Cypress Studio (Beta)

Like with Playwright, the codeless recorder tool is built into Cypress, but needs to be enabled through a command added to the cypress.json configuration file. Note again, this tool is still in an experimental stage and in beta as this blog is being written.

To start using the tool, simply enable it by adding the following line to your cypress.json file:

{ "experimentalStudio": true  }

From this moment, the tool is enabled, and when you run Cypress in GUI mode through

npx cypress open

You can than edit an existing JavaScript test spec file and click on the red recording button to inject recorded test code into your script, or build a whole new project. Cypress documentation recommends cloning their built-in GitHub repository and using the following JavaScript test spec as a ‘getting started’ project (https://github.com/cypress-io/cypress-realworld-app/blob/develop/cypress/tests/demo/cypress-studio.spec.ts)

As you can see from the above screenshot, once the Cypress Studio is enabled, editing a test step triggers the Cypress Studio button where you can add new commands to you test. As of now, 5 main test commands are supported by the tool – Check, Click, Select, Type, and Uncheck.

As mentioned above, you can create a brand new test through the recorder or add new code into an existing spec file.

I ran the tool and added a simple exploratory test into the built-in test spec called todo.spec.js that comes with the Cypress open-source framework, below is the generated JavaScript code.

Key Takeaways

It is clear from my quick overview of both codeless tools that they are only in the beginning and that there is potential to grow and add more of the above core capabilities of a fully ready test automation framework. Since these two tools are provided for free and in early stages, we shouldn’t complain, but rather embrace, and provide feedback to the owners of these frameworks to improve.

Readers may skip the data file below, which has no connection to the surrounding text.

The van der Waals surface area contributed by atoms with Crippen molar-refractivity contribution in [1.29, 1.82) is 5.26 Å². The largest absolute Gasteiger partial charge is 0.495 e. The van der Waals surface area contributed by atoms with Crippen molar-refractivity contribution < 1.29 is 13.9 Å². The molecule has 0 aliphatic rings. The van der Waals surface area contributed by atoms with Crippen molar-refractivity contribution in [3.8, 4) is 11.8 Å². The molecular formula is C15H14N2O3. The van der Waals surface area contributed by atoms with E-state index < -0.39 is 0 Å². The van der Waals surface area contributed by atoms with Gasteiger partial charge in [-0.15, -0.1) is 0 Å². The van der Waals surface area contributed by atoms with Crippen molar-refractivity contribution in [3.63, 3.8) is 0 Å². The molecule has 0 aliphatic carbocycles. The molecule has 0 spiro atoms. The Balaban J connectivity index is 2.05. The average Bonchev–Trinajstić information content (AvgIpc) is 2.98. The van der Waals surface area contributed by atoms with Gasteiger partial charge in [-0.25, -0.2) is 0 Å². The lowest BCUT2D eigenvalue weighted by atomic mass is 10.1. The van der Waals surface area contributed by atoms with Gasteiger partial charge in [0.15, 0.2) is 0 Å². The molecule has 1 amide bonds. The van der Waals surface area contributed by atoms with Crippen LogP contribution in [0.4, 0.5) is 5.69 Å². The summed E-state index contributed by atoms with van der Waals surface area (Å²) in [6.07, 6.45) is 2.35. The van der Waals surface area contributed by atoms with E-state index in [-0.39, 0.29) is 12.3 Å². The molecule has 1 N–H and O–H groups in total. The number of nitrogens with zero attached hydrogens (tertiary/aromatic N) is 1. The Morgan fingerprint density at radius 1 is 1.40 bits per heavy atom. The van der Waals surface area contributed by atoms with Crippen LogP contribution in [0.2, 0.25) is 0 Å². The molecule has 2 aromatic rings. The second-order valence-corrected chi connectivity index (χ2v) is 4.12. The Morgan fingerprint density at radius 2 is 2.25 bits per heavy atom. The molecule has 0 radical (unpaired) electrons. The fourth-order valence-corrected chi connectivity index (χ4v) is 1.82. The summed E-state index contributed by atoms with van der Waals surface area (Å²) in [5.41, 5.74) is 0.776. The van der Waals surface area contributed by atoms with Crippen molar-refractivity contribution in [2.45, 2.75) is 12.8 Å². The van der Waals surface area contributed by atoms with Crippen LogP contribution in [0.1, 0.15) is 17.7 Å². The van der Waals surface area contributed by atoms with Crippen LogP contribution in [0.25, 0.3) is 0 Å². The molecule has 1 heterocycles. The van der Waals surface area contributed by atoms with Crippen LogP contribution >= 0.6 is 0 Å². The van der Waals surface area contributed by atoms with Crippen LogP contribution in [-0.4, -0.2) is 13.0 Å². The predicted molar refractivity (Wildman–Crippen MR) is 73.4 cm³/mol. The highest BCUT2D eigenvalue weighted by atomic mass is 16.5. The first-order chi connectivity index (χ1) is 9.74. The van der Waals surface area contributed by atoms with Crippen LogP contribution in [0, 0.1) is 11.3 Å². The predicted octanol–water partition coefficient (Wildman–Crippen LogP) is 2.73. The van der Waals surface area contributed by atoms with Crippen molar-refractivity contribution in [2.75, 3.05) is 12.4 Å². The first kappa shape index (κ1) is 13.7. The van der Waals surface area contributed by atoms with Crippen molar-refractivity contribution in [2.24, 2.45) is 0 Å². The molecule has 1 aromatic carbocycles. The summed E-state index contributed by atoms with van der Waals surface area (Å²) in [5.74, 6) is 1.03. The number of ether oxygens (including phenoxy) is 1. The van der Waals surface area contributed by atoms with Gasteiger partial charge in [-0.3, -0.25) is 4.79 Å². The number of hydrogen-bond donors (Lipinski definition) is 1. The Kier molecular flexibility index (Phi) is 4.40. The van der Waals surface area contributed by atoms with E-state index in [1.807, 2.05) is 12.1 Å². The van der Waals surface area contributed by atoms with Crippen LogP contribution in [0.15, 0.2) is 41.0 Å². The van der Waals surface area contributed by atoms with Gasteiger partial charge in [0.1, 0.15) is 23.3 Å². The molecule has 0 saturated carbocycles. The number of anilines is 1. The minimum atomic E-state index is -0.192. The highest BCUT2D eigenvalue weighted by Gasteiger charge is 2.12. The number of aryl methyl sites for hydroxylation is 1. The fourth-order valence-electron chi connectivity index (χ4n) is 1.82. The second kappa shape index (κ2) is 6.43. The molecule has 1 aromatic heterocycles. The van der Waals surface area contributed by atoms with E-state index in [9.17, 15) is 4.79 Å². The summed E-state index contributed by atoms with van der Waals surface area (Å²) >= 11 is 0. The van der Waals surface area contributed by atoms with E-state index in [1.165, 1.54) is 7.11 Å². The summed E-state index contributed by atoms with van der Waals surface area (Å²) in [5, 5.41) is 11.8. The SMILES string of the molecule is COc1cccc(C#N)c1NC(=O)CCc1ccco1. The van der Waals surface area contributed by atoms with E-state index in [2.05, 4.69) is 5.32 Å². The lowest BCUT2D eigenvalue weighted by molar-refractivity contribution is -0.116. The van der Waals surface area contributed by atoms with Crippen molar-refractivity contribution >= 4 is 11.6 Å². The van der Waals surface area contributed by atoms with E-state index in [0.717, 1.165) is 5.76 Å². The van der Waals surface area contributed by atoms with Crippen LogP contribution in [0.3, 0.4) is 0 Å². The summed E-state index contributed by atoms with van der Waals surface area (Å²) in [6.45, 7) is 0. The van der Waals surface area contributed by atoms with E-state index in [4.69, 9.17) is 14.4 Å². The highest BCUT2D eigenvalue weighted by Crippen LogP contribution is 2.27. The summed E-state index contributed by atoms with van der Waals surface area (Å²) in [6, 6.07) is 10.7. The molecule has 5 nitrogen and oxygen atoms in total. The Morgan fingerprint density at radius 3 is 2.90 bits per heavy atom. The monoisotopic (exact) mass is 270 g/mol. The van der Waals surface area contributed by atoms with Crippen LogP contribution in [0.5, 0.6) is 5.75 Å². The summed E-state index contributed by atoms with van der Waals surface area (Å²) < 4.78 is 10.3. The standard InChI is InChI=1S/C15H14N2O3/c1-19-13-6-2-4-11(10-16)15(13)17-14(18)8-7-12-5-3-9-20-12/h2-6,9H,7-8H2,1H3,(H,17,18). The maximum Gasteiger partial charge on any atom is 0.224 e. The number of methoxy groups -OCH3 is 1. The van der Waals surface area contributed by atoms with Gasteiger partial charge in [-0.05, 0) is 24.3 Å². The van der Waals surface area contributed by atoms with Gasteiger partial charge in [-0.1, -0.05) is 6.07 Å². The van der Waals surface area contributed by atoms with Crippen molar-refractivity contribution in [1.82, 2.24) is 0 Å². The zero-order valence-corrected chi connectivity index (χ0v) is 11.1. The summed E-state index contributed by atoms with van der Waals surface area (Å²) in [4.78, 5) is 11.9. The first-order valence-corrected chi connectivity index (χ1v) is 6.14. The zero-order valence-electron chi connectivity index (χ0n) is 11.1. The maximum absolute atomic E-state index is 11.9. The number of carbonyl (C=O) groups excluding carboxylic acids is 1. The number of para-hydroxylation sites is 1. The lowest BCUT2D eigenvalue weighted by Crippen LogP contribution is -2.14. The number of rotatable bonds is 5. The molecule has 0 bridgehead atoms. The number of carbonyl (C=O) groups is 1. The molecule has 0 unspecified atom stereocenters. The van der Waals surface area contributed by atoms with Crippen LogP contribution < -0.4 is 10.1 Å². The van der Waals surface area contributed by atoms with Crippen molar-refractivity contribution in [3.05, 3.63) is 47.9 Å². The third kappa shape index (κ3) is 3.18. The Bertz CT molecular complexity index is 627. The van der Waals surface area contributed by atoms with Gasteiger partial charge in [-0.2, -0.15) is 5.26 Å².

Advantages of Playwright CodeGen:

  1. More language bindings to export the created code
  2. More browsers to run the tests on
  3. The Explore object spy is quite easy to use
  4. Tool is separated from the basic code-based GUI

Disadvantages of Playwright CodeGen:

  1. Hard to debug tests
  2. Limited test creation of the tool, no automated assertions
  3. No documentation and examples to get started with

Advantages of Cypress Studio

  1. Easy to use from the Cypress GUI tool
  2. Friendly debugging tool
  3. Richer test creation abilities
  4. Good documentation and sample project to help ramp up

Disadvantages of Cypress Studio

  1. Limited test creation and assertion within the tool
  2. Only exports to JavaScript
  3. No support for all browsers (Safari WebKit)

Bottom Line

The 2 tools are a great start and an optimistic horizon for codeless tools complementing code based tools. Both are still growing and there are many gaps to close before they can be self-served by front-end developers and SDETs, however, they provide a sing for the future of intelligent test automation and this is promising. We should continue following the evolution of these tools including the newly Selenium IDE within Selenium 4 and continuously provide feedback to the communities to grow and build these tools right.